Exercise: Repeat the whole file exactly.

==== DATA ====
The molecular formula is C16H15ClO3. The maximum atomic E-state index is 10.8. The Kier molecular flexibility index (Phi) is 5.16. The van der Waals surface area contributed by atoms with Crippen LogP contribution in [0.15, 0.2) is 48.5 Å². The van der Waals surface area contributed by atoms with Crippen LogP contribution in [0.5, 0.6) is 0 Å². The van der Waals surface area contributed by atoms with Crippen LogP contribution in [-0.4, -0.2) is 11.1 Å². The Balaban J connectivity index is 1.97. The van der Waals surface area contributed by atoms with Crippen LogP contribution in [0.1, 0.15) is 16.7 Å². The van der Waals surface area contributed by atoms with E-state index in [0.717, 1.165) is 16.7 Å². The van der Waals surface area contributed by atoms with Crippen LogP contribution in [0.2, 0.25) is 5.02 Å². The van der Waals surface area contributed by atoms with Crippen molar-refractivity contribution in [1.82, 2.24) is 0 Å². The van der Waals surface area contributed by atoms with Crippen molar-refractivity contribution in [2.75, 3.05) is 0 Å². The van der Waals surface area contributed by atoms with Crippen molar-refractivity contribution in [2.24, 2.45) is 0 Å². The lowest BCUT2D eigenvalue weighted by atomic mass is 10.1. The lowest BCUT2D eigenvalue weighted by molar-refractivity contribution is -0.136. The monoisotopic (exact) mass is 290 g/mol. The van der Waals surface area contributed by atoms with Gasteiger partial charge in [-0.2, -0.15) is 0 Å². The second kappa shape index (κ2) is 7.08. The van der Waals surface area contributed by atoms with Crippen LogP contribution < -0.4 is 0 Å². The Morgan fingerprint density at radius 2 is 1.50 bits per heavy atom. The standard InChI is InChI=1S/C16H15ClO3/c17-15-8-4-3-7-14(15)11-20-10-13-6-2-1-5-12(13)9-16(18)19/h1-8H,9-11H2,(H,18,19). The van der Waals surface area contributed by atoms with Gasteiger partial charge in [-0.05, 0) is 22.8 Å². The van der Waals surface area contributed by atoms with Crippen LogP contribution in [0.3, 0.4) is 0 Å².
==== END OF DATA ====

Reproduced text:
The molecular formula is C16H15ClO3. The maximum atomic E-state index is 10.8. The Kier molecular flexibility index (Phi) is 5.16. The van der Waals surface area contributed by atoms with Crippen LogP contribution in [0.15, 0.2) is 48.5 Å². The van der Waals surface area contributed by atoms with Crippen LogP contribution in [0.5, 0.6) is 0 Å². The van der Waals surface area contributed by atoms with Crippen LogP contribution in [-0.4, -0.2) is 11.1 Å². The Balaban J connectivity index is 1.97. The van der Waals surface area contributed by atoms with Crippen LogP contribution in [0.1, 0.15) is 16.7 Å². The van der Waals surface area contributed by atoms with E-state index in [0.717, 1.165) is 16.7 Å². The van der Waals surface area contributed by atoms with Crippen LogP contribution in [0.2, 0.25) is 5.02 Å². The van der Waals surface area contributed by atoms with Crippen molar-refractivity contribution in [1.82, 2.24) is 0 Å². The van der Waals surface area contributed by atoms with Crippen molar-refractivity contribution in [2.75, 3.05) is 0 Å². The van der Waals surface area contributed by atoms with Crippen molar-refractivity contribution in [2.24, 2.45) is 0 Å². The lowest BCUT2D eigenvalue weighted by atomic mass is 10.1. The lowest BCUT2D eigenvalue weighted by molar-refractivity contribution is -0.136. The monoisotopic (exact) mass is 290 g/mol. The van der Waals surface area contributed by atoms with Gasteiger partial charge in [-0.2, -0.15) is 0 Å². The second kappa shape index (κ2) is 7.08. The van der Waals surface area contributed by atoms with Crippen LogP contribution < -0.4 is 0 Å². The Morgan fingerprint density at radius 2 is 1.50 bits per heavy atom. The standard InChI is InChI=1S/C16H15ClO3/c17-15-8-4-3-7-14(15)11-20-10-13-6-2-1-5-12(13)9-16(18)19/h1-8H,9-11H2,(H,18,19). The van der Waals surface area contributed by atoms with Gasteiger partial charge in [-0.05, 0) is 22.8 Å². The van der Waals surface area contributed by atoms with Crippen LogP contribution in [0.3, 0.4) is 0 Å².